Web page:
With the help of the Board, I am looking into these conditions to see whether we cannot make it easier for a young man to pass these various tests. It is very necessary to give him a commission early if he is going to make a career. The problem is to pick out the young man early and so to arrange his training as to give him an effective opportunity to pass his tests. It is on that problem that we are engaged. We have asked each of the commanders-in-chief to report upon the position with a view to making it easier for these young men, and when I get those reports and we have had an opportunity of digesting them, I will tell the House what is the conclusion that we have drawn. I can assure hon. Members that there is a general desire to see that the scheme which the right hon. Gentleman started, and which for reasons such as I have mentioned is not working, does work.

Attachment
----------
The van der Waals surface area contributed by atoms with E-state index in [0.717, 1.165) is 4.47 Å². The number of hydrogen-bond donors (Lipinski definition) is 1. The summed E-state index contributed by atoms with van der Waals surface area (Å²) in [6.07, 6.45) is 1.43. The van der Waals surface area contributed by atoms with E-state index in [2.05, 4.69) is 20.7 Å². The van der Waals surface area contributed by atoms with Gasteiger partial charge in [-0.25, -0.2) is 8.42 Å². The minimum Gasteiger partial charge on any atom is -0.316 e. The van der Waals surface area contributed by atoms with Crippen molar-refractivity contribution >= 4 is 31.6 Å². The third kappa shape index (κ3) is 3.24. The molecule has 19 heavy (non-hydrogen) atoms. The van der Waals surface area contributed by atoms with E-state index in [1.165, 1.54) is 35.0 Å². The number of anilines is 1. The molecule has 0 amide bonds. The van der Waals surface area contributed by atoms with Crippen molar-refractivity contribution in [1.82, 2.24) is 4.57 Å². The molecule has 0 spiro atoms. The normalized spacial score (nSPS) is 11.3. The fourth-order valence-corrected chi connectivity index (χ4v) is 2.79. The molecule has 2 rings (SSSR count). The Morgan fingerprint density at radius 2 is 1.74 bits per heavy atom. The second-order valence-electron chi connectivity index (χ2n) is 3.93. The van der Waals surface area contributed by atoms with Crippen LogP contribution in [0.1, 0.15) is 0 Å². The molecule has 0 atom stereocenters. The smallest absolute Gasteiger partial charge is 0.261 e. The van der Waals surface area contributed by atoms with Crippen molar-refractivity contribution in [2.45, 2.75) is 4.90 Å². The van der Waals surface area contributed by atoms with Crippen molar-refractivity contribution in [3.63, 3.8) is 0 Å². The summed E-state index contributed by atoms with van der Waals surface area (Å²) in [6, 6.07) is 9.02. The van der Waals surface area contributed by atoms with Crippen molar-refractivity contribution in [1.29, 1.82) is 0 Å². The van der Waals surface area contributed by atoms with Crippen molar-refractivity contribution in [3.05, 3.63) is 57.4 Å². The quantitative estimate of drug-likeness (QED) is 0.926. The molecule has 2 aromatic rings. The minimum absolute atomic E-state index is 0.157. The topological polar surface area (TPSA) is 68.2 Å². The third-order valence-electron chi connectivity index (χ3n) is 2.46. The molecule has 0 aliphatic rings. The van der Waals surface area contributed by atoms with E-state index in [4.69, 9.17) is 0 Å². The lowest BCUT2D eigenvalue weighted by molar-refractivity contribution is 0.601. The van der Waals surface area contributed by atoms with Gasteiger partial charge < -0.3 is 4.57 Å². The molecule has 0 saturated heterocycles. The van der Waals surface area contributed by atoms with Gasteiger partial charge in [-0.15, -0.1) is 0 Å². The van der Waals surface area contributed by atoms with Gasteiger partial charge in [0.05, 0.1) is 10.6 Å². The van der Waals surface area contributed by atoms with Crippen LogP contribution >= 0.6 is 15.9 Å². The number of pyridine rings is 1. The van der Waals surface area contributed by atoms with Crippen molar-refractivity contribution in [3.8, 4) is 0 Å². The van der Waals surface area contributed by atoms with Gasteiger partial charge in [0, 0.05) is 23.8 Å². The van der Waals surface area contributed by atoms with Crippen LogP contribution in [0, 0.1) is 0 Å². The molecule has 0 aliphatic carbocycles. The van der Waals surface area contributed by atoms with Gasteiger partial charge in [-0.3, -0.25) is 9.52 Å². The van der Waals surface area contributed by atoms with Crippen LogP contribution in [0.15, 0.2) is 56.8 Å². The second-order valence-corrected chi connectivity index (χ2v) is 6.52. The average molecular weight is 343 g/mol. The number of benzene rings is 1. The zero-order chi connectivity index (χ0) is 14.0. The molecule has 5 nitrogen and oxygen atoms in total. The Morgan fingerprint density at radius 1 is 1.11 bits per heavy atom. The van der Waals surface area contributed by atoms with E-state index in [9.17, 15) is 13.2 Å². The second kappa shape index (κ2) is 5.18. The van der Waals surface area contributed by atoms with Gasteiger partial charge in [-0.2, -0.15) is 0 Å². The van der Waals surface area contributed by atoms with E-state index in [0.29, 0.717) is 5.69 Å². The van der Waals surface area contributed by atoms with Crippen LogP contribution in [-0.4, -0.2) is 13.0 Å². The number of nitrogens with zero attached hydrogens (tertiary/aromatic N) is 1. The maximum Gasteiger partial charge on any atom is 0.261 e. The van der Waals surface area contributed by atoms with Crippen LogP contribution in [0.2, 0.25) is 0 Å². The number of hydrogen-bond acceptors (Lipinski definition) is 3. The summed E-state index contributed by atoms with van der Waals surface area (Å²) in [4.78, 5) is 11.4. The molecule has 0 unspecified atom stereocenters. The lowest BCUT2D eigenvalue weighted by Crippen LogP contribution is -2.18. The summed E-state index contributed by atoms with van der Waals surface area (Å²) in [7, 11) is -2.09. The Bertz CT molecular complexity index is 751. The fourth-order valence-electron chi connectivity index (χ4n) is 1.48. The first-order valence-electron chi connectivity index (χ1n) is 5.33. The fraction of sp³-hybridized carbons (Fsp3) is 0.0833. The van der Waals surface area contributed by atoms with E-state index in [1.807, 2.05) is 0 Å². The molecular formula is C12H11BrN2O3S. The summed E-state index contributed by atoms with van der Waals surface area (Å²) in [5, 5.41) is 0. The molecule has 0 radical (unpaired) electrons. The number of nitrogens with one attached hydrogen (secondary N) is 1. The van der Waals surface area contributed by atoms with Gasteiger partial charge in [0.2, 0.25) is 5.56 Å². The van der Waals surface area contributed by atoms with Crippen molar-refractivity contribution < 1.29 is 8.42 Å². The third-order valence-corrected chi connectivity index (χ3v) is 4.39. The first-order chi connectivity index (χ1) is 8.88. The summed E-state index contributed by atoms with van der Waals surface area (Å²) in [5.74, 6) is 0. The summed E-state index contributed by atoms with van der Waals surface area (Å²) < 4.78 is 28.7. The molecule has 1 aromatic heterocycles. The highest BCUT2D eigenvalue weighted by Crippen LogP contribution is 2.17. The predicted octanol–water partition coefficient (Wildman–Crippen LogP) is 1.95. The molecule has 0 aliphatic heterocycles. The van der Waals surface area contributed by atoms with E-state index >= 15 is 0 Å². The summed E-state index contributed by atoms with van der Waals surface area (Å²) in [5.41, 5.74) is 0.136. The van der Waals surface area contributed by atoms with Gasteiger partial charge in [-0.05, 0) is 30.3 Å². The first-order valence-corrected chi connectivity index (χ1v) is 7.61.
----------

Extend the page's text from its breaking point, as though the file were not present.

As to the other method of entry into the Navy through Dartmouth, we have to judge the various systems of entry by the productions that come out of them, and I am sure that any unbiased investigator into naval conditions would agree with me when I say that Dartmouth is turning out a very excellent type of officer and that from the point of view of the Navy it would be a disaster if that particular method of entry were closed. I agree, however, that Dartmouth should not be the only method of entry, and the right hon. Gentleman opposite would, 2322 I am sure, be glad to hear that we have been substantially increasing the numbers of the special entry into the Navy. The special entry enables boys to be drawn from a variety of schools in the country. If the right hon. Gentleman will look at an answer given yesterday by the Parliamentary Secretary, he will see set out the schools from which these boys come, and he will find that they cover almost every type of school. It is to the special entry that we shall particularly look for recruiting those very intelligent young men from the secondary schools.